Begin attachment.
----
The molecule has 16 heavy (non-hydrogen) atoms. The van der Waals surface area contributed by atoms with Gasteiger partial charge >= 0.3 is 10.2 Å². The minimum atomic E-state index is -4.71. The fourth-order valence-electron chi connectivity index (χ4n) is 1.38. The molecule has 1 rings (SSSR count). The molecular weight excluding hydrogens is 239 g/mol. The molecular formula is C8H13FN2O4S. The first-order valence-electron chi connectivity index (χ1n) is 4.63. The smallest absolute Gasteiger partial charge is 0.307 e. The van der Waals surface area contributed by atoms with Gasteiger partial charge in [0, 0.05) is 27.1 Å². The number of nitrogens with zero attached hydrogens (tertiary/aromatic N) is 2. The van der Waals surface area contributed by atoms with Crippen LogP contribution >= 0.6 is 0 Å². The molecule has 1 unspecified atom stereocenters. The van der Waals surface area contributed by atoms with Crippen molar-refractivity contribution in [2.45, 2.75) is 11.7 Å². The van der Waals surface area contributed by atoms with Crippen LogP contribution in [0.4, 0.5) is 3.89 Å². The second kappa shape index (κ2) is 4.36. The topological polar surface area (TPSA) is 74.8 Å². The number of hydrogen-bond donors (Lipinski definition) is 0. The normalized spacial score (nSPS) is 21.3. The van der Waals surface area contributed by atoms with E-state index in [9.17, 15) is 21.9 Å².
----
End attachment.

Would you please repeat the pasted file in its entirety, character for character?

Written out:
The molecule has 16 heavy (non-hydrogen) atoms. The van der Waals surface area contributed by atoms with Gasteiger partial charge >= 0.3 is 10.2 Å². The minimum atomic E-state index is -4.71. The fourth-order valence-electron chi connectivity index (χ4n) is 1.38. The molecule has 1 rings (SSSR count). The molecular weight excluding hydrogens is 239 g/mol. The molecular formula is C8H13FN2O4S. The first-order valence-electron chi connectivity index (χ1n) is 4.63. The smallest absolute Gasteiger partial charge is 0.307 e. The van der Waals surface area contributed by atoms with Gasteiger partial charge in [0, 0.05) is 27.1 Å². The number of nitrogens with zero attached hydrogens (tertiary/aromatic N) is 2. The van der Waals surface area contributed by atoms with Crippen LogP contribution >= 0.6 is 0 Å². The molecule has 1 unspecified atom stereocenters. The van der Waals surface area contributed by atoms with Crippen molar-refractivity contribution in [2.45, 2.75) is 11.7 Å². The van der Waals surface area contributed by atoms with Crippen LogP contribution in [0.4, 0.5) is 3.89 Å². The second kappa shape index (κ2) is 4.36. The topological polar surface area (TPSA) is 74.8 Å². The number of hydrogen-bond donors (Lipinski definition) is 0. The normalized spacial score (nSPS) is 21.3. The van der Waals surface area contributed by atoms with E-state index in [9.17, 15) is 21.9 Å².